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Once upon a time every Linux GUI application used the so-called ''Core fonts'' server-side X11 backend<ref>Fonts accessed through the original ''core'' X protocol, using tools like ''mkfontdir'', ''xfs'', ''/etc/X11/fontpath.d/'', ''XLFD'' strings, etc. See also this [http://keithp.com/~keithp/talks/xtc2001/paper/ paper] written shortly before projects massively migrated to client-side fonts.</ref>. It was riddled with problems. The FLOSS developers finally gave up on it, declared it legacy and broken by design, and moved to client-side font handling (''fontconfig''). Nowadays almost no modern Linux GUI application uses the ''Core fonts'' backend. Few (if any) people are willing to fix its remaining bugs.
  
 
Therefore, unless your font has previously been registered in ''Core fonts'', and the problems triggered by this font hopefully fixed, you '''SHOULD NOT''' declare it there. This is especially true of fonts in modern (TTF or OTF) formats.
 
Therefore, unless your font has previously been registered in ''Core fonts'', and the problems triggered by this font hopefully fixed, you '''SHOULD NOT''' declare it there. This is especially true of fonts in modern (TTF or OTF) formats.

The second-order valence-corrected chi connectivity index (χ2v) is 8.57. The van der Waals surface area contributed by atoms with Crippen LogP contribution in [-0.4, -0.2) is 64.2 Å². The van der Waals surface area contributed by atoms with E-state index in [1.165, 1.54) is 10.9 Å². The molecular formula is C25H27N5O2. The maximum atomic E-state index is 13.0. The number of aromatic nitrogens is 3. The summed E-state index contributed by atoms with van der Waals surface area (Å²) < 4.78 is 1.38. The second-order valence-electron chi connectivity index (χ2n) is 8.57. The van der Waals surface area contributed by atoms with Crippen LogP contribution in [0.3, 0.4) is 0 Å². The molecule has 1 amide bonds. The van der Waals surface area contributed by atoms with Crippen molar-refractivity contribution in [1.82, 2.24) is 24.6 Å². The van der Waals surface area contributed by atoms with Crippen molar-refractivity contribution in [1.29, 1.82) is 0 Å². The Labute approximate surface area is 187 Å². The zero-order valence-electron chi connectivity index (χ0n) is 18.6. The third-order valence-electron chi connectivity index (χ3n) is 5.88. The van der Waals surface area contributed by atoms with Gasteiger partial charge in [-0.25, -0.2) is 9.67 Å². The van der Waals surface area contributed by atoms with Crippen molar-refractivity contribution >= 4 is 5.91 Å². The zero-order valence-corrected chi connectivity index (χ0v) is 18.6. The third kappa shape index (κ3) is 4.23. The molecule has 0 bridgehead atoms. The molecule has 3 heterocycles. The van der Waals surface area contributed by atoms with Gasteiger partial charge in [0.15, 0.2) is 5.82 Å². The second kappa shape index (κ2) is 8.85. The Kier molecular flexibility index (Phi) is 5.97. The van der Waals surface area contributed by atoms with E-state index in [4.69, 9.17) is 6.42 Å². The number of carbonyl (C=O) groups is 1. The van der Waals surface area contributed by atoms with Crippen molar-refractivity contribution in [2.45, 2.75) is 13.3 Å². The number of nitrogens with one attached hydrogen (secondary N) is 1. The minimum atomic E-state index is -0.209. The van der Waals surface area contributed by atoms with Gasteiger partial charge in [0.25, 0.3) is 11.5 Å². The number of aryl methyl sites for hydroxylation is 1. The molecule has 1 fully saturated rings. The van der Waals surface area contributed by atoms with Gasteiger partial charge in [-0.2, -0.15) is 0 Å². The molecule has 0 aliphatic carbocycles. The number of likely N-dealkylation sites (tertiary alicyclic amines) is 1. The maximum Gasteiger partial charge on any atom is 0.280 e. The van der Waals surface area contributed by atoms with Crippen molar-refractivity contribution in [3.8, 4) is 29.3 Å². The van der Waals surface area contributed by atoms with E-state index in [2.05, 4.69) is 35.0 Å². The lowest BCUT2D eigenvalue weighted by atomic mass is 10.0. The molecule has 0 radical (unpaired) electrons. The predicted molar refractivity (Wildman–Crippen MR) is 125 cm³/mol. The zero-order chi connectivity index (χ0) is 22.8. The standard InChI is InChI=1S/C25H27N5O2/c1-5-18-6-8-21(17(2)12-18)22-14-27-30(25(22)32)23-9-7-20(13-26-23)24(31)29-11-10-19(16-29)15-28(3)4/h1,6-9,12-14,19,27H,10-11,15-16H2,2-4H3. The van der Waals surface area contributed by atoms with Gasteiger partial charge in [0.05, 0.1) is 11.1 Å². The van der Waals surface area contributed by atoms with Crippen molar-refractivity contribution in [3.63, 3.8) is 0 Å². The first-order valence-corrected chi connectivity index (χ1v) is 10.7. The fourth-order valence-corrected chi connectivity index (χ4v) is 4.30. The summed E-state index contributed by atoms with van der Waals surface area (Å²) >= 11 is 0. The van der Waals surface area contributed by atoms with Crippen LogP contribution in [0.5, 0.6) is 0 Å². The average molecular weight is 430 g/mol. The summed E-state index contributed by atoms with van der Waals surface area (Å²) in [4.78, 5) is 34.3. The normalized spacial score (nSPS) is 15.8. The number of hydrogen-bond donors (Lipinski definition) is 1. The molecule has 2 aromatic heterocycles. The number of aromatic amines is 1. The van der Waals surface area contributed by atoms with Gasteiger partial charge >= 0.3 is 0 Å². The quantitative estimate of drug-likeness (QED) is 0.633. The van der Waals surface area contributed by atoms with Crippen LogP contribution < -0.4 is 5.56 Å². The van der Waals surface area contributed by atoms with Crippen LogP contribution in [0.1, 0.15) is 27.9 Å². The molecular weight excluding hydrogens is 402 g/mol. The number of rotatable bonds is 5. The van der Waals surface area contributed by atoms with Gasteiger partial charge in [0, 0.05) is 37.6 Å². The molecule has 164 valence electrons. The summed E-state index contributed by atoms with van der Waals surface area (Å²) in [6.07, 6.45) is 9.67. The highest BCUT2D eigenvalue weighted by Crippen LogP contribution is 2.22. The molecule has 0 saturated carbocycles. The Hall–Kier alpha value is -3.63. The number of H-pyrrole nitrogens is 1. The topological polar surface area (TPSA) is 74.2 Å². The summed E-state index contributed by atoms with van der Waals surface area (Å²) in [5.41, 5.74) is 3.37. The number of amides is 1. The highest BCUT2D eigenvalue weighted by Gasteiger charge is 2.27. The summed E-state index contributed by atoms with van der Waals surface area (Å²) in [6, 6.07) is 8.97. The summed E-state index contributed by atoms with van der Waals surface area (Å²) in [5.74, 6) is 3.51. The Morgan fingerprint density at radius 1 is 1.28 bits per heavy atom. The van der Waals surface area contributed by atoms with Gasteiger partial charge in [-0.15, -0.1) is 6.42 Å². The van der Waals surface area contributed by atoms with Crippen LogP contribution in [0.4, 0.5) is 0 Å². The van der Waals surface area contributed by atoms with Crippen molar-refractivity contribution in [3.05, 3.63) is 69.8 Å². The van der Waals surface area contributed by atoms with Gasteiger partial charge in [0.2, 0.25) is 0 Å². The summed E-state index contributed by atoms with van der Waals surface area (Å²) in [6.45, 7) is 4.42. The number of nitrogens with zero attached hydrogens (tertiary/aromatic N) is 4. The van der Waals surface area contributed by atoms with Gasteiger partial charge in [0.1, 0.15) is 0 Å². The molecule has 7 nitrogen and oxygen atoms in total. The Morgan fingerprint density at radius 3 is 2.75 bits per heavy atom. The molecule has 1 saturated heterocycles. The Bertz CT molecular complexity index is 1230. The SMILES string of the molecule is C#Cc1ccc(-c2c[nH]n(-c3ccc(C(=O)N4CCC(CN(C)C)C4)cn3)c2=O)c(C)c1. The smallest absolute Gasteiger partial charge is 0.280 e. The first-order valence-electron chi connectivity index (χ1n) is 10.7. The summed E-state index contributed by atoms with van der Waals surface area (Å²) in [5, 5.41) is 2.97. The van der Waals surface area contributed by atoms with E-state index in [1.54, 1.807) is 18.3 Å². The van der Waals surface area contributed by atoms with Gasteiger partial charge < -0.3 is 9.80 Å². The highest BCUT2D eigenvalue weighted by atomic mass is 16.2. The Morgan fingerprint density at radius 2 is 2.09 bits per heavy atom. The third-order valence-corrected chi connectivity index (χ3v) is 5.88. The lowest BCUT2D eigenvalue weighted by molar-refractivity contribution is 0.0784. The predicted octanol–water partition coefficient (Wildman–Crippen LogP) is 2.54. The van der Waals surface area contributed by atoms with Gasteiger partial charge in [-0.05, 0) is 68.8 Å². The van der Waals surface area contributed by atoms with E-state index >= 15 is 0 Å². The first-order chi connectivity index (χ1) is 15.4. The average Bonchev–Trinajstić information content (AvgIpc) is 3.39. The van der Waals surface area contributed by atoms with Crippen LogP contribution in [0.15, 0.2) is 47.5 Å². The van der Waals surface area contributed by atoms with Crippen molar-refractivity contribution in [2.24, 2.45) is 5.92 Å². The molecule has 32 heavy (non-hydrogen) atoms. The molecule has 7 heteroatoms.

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== Grouping ==
 
== Grouping ==
  
{{:PackagingDrafts/FontsComps}}
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{{:Comps_fonts_rules}}
  
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{{:Fonts_SIG_signature}}
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[[Category:Fonts packaging|Packaging policy]]

Revision as of 16:46, 10 July 2008

A page of the Fonts Special Interest Group

Contents

Legal considerations

The FLOSS font scene is still too young to have evolved common licensing conventions. As a result packaging fonts will often require more legal work than packaging your average FLOSS app. Before you continue, check our legal page.

Building from sources

Fonts SHOULD be built from source whenever upstream provides them in a source format[1]. Automating the build ensures we'll be able to fix the fonts when problems are reported and upstream is not responsive. Sometimes that means working with upstream to sanitize its build processes.

Install-time dependencies

Font packages in a generic format (TTF, OTF) are resources and MUST NOT force the installation of a particular font handler through direct or indirect Requires. Fonts can be used by many different software stacks, including outside an X11 context, you should not choose one of them in the stead of users.

Execution of stack-specific helpers in scriptlets is allowed, as long as it's conditioned on the presence of those helpers on the system, does not force their installation for the font package, and does not block package installation in their absence.